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Living within one’s means

In the fiscal 2014 year, governments at all three levels in Australia will spend around $520 billion, derived from taxes, income from government business enterprises (GBEs) and borrowings. Around $125 billion (24%) will go on social security and welfare, which is not excessive in relative terms when compared to virtually all other OECD nations. Indeed, it is the lowest as a share of GDP.

However, this year the nation will run yet another deficit, its sixth in a row, although not as deep as that of the Labor Governments in the 1980s and 1990s (Hawke/Keating Governments, and other Labor state governments). The only federal Coalition deficits over the past 60 years were under Malcolm Fraser, partly inherited from the Whitlam Labor Government. The first chart shows federal governments (purple line) and all governments (bars) surpluses and deficits since 1960.

PR Snip1 040414

PR Snip1 040414

So, should the new Abbott Government and Coalition state governments cut deeply into spending in the 2015 financial year and later budgets to return us to surplus? To do this too harshly, whilst also introducing new welfare such as the proposed maternity allowance, seems unnecessary when we are already the lowest taxed nation in the OECD, smacking of ideology rather than common sense.

The debate about our taxes has been re-ignited often over the past several months, with a repeated denial by the Federal Government that there is any intention to raise our taxes, including the GST rate. However, taxes are currently 3% below where they were in 2007, then 31% of GDP, which was the last time we actually ran a surplus budget.

The second chart shows how taxation has fluctuated in recent years.

PR Snip2 040414

It may come as a surprise to taxpayers, be they personal or business, that Australia in 2014 is the lowest taxed nation in the developed world. At 28% of GDP in 2013, it is 9% below the OECD average of 37% of GDP, and exactly half the world’s highest taxed nation (Denmark) at 56% of GDP.

The third chart below shows that only developing economies, without the economic capacity to have higher taxes, sit below Australia’s tax rate.

PR Snip3 040414

So, to suggest to the electorate that our tax level is high enough as it is, or indeed too high, is difficult to justify. To also promise, as the Government has done, that Australia can introduce more welfare, without the funds to pay for it, is a fantasy, unless there is more than an equivalent reduction in other existing welfare. That sort of direction led to the debt problems that most EU nations and the USA now have.

The reality is that the nation is lowly taxed, indeed under-taxed. Raising the GST to 12.5% and removing some of the exemptions would restore our virtuosity, and still make us one of the lower taxed nations. We are nowhere near the so-called ‘nanny state’ levels where taxes are well over 40% of GDP.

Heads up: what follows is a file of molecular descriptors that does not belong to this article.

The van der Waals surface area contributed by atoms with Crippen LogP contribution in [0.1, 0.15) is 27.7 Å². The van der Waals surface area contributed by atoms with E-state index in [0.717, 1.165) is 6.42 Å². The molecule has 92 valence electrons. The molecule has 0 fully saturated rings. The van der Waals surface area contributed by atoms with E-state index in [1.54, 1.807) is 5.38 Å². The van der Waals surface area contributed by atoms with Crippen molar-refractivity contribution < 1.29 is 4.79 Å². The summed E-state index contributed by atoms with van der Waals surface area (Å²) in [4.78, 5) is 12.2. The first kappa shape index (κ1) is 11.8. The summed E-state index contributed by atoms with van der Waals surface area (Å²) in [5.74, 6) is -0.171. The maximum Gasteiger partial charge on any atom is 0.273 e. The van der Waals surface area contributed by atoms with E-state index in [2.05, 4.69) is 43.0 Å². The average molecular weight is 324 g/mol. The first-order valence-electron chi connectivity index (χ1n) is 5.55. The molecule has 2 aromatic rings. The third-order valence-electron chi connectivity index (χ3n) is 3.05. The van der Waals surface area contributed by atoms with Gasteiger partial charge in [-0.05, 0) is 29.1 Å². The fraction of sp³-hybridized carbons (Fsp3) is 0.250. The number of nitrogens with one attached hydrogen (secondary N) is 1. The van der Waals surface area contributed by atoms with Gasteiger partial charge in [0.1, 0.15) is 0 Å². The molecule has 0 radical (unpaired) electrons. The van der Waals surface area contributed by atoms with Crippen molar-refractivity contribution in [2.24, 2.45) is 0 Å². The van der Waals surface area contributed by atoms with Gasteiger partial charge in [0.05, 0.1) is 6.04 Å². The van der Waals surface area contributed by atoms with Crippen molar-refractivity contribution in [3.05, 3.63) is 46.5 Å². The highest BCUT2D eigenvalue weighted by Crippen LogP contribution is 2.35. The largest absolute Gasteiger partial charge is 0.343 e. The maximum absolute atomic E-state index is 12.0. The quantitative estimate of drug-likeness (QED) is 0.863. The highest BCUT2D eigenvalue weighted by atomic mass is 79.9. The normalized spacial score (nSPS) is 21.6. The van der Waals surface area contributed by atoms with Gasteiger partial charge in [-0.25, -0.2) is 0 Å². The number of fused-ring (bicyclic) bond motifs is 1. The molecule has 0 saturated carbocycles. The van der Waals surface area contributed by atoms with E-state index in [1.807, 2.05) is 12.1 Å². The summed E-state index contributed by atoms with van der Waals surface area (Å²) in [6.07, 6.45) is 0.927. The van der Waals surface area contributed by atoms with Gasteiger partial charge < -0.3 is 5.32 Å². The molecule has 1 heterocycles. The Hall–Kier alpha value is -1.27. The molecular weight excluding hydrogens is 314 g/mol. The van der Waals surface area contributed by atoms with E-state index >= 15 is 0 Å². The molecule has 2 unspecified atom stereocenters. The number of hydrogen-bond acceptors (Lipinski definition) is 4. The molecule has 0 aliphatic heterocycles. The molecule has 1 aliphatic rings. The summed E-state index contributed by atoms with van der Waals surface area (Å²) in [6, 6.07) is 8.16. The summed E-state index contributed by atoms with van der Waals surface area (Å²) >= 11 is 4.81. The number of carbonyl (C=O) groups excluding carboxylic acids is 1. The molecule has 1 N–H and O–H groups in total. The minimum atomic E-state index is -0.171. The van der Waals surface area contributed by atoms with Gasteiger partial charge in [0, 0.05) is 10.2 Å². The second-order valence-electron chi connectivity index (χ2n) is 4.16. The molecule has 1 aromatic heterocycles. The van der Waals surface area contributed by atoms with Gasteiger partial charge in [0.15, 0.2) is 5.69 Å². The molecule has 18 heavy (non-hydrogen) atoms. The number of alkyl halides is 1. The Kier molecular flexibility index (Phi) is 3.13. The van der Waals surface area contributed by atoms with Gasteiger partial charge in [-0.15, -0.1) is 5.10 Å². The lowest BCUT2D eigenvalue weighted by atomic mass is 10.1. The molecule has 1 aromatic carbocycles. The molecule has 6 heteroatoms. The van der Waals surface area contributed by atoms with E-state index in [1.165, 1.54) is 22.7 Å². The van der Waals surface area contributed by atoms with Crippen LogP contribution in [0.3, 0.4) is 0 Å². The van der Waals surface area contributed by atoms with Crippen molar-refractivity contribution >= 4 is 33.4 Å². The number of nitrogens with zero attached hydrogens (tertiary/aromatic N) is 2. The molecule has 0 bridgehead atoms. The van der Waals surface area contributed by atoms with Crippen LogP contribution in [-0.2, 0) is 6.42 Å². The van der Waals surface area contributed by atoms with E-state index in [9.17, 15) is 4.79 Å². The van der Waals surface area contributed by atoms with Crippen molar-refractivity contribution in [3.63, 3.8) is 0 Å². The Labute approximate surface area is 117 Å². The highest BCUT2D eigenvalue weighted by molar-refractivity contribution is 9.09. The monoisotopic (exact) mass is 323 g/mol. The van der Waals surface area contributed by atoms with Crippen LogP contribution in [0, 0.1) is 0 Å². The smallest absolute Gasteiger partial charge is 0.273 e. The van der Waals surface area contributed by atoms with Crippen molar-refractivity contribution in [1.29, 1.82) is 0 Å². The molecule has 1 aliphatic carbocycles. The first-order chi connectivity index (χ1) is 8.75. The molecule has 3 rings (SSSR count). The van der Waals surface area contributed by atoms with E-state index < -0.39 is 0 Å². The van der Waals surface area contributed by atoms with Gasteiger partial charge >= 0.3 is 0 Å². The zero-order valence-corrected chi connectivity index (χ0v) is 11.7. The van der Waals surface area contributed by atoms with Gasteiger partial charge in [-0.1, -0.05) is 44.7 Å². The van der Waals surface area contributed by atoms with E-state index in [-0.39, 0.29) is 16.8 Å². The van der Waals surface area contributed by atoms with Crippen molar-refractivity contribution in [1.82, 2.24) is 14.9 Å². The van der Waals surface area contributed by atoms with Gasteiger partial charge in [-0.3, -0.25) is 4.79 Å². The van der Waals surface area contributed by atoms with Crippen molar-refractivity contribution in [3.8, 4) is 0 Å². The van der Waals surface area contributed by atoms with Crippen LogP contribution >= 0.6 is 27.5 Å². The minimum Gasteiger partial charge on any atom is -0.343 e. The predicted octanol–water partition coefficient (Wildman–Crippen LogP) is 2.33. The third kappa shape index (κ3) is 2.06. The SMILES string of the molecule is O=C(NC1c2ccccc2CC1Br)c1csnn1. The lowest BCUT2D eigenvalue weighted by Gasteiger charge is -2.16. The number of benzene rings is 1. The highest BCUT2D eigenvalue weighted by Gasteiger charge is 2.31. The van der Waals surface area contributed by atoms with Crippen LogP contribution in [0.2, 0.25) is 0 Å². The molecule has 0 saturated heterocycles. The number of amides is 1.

By world comparisons, Australia has the luxury of several years grace before becoming more serious about budget issues. We have a low government net debt - as the fourth chart shows - we are part of the biggest and fastest growing region in the world (the Asia Pacific), and we have relatively high consumer and business confidence. However, these attributes will not last forever in the absence of reforms.

PR Snip4 040414

Creating an Audit Committee with experienced captains of industry, and an Industrial Relations Review by the highly regarded Productivity Commission, are good initiatives. They will hopefully be heeded and have most recommendations implemented, unlike the previous government.

This brings the GST into the spotlight. As the final chart shows, Australia has one of the lower rates among the largest economies in the world, the 17th largest among 230 nations.

PR Snip5 040414

Our GST rate at 10% is nearly half the average (17-18%) and well below half of the five highest, all of whom have a rate over 20%. Yes, our personal income taxes sit higher than many in the OECD, but that advantage to individuals and households in those countries is offset by other taxes, including their higher GSTs.

Ken Henry, in his eponymous report on taxation in 2010, suggested a number of taxes should go in the interest of simplicity and streamlining business. They included payroll tax, insurance taxes, property transfer taxes, motor vehicle stamp duty, luxury car taxes and many others. These taxes would be replaced within the four pillars of personal income; business income; private consumption; and economic rents (natural resources and land). No argument from business on this goal.

Important points on taxation

Most importantly, the key messages on taxation are:

  • we are lowly taxed
  • we can and should raise them a little, preferably via the GST
  • we can balance the Budget in the process
  • yes, we should simplify and streamline the tax collecting regime.

We are living beyond our means, but we are not yet anywhere near a ‘nanny state’, and we do have some justifiable social security spending to maintain and expand (health services in an ageing society, support for maternity leave and some others). We can do all this while raising our taxes a little, and still remain close to the lowest taxed nation in the developed world.

 

Phil Ruthven AM is Founder and Chairman of IBISWorld, the world's largest independent publisher of industry research reports.

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11 Comments

Ramani Venkatramani

April 11, 2014

Relatively low or not, Australia's finances require mending, as the press alerts about impending budget surgery remind us.
Past remediation has revolved around tinkering at the edges, some utopian and many futile. Super surcharge that was not a tax, excess contributions regime that ATO find taxing, thought bubbles such as pension earnings beyond $100k per member being taxed... the list goes on.
Missing in action has been a zero-based approach, refusal to contemplate slaughtering some sacred cows, the need to consider implementation before pollies unleash a thought that quickly dies out of loneliness.